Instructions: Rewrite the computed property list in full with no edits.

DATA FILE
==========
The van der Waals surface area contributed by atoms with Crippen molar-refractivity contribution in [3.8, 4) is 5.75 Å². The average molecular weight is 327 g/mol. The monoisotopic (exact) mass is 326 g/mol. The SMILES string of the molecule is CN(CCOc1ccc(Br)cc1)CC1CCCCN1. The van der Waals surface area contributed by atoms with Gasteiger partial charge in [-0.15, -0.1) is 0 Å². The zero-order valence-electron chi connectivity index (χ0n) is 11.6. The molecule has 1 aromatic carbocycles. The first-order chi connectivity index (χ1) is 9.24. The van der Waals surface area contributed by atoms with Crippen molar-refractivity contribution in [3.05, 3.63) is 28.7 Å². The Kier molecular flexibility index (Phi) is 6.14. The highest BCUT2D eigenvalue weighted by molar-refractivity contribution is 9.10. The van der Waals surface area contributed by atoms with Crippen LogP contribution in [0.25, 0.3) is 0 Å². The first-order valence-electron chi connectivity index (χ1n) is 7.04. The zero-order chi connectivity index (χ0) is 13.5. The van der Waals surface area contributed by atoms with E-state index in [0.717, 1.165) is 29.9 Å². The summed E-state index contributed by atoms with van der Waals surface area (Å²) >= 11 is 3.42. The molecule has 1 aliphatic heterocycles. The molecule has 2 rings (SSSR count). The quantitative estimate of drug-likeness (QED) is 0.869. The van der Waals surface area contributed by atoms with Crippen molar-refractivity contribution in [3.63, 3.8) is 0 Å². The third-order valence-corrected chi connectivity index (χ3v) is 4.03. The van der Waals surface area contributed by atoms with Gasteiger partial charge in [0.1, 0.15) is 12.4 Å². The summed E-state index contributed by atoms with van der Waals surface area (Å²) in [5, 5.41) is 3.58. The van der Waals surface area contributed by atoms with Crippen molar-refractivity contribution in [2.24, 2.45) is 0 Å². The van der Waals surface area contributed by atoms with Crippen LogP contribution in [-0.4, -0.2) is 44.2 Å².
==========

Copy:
The van der Waals surface area contributed by atoms with Crippen molar-refractivity contribution in [3.8, 4) is 5.75 Å². The average molecular weight is 327 g/mol. The monoisotopic (exact) mass is 326 g/mol. The SMILES string of the molecule is CN(CCOc1ccc(Br)cc1)CC1CCCCN1. The van der Waals surface area contributed by atoms with Gasteiger partial charge in [-0.15, -0.1) is 0 Å². The zero-order valence-electron chi connectivity index (χ0n) is 11.6. The molecule has 1 aromatic carbocycles. The first-order chi connectivity index (χ1) is 9.24. The van der Waals surface area contributed by atoms with Crippen molar-refractivity contribution in [3.05, 3.63) is 28.7 Å². The Kier molecular flexibility index (Phi) is 6.14. The highest BCUT2D eigenvalue weighted by molar-refractivity contribution is 9.10. The van der Waals surface area contributed by atoms with Crippen LogP contribution in [0.25, 0.3) is 0 Å². The first-order valence-electron chi connectivity index (χ1n) is 7.04. The zero-order chi connectivity index (χ0) is 13.5. The van der Waals surface area contributed by atoms with E-state index in [0.717, 1.165) is 29.9 Å². The summed E-state index contributed by atoms with van der Waals surface area (Å²) >= 11 is 3.42. The molecule has 1 aliphatic heterocycles. The molecule has 2 rings (SSSR count). The quantitative estimate of drug-likeness (QED) is 0.869. The van der Waals surface area contributed by atoms with Crippen molar-refractivity contribution in [3.63, 3.8) is 0 Å². The third-order valence-corrected chi connectivity index (χ3v) is 4.03. The van der Waals surface area contributed by atoms with Gasteiger partial charge in [0.1, 0.15) is 12.4 Å². The summed E-state index contributed by atoms with van der Waals surface area (Å²) in [5, 5.41) is 3.58. The van der Waals surface area contributed by atoms with Crippen molar-refractivity contribution in [2.24, 2.45) is 0 Å². The van der Waals surface area contributed by atoms with Crippen LogP contribution in [-0.4, -0.2) is 44.2 Å².